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Fee-flying days upon us for foreseeable future
By Gail Todd | Daily Herald Columnist
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Published: 10/5/2009 4:03 PM

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Did you hear about the smoking gun at Ryanair? In case you've forgotten, Ryanair is the cut-rate European carrier that has led the pack in creative fees for fliers. They've even gone so far as to threaten to charge for using their bathrooms, but I digress. This time, they're actually offering a service. And while it's not exactly a smoking gun, it is smoking. Sort of. You won't be able to light up a Lucky on one of their flights. But you will be able to hang a smokeless cigarette between your lips. These fakes look like the real thing and release nicotine to the user, but have no effect on other passengers. Apparently, the airline feels the pain of the two-pack-a-day smoker, who suffers severe withdrawal when forced to go cold turkey on most flights. So Ryanair has decided to take pity on the seriously addicted smokers and sell these smokeless cigarettes on their flights. And that's where the real burn comes in. A package will set you back about $9.

Ryanair isn't the only airline finding new ways to fill their coffers. In the past, British Airways has allowed passengers to choose their seats in advance for free. You can still do it, but the window of opportunity is only cracked open. If you pick your seat within 24 hours of your flight, there's no charge. But if you book it earlier, depending on the length of the flight and the seat you want, it could cost you close to an extra $100.

And that's not all. While fees for checked luggage isn't new to travelers within the United States, most carriers still allow overseas travelers to check their luggage without paying extra. But that too is changing. Several airlines have started charging for checking a second bag on international flights and some are charging for all checked luggage.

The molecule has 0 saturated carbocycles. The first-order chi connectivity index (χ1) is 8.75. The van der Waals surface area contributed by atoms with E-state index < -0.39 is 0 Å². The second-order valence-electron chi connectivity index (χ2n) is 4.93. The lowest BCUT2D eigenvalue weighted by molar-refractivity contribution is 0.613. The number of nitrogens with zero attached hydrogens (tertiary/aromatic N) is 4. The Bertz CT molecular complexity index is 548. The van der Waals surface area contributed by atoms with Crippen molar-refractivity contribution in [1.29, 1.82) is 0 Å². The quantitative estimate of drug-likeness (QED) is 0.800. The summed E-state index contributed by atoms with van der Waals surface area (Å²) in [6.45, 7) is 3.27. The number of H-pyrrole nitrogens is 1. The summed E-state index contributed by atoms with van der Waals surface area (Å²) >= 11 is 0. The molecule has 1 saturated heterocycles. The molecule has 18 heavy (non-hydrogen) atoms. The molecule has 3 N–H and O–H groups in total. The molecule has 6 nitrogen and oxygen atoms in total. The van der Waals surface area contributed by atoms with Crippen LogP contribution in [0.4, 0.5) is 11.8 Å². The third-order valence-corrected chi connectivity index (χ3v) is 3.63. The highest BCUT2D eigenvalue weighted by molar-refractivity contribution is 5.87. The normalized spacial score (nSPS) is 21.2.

It's all about the economy. According to reports, passengers simply aren't flying. With the airlines' revenues down, they're forced to find new ways, besides ticket prices, to keep from going belly up. So they have become creative with their fees. Change your flight or cancel it and you pay a fee. Want a particular seat? It's yours, but it will cost you. Last year, the airlines began charging for checking a second bag. When that began to fly with passengers, many carriers began to charge for checking your first bag. Now some carriers expect you to pay for your checked luggage online before your flight. If you wait until you arrive at the airport, they tack on another fee.

But while the airlines fight to stay out of the red, many passengers are seeing red.

"The airlines have eliminated meals, pillows, magazines and everything else that used to make flying a pleasant experience," said frequent flier Jean Cowden, who now does most of her business meetings by telephone. "It's not just the economy that's keeping people on the ground. Part of it is the sheer torture of travel. I would rather spend two hours in a dentist chair than two hours on an aircraft."

Jean has a point. When a root canal begins to look more appealing than a flight, we need some real change, not more of this nickel-and-diming stuff.

• Gail Todd, a freelance writer, worked as a flight attendant for more than 30 years. She can be reached at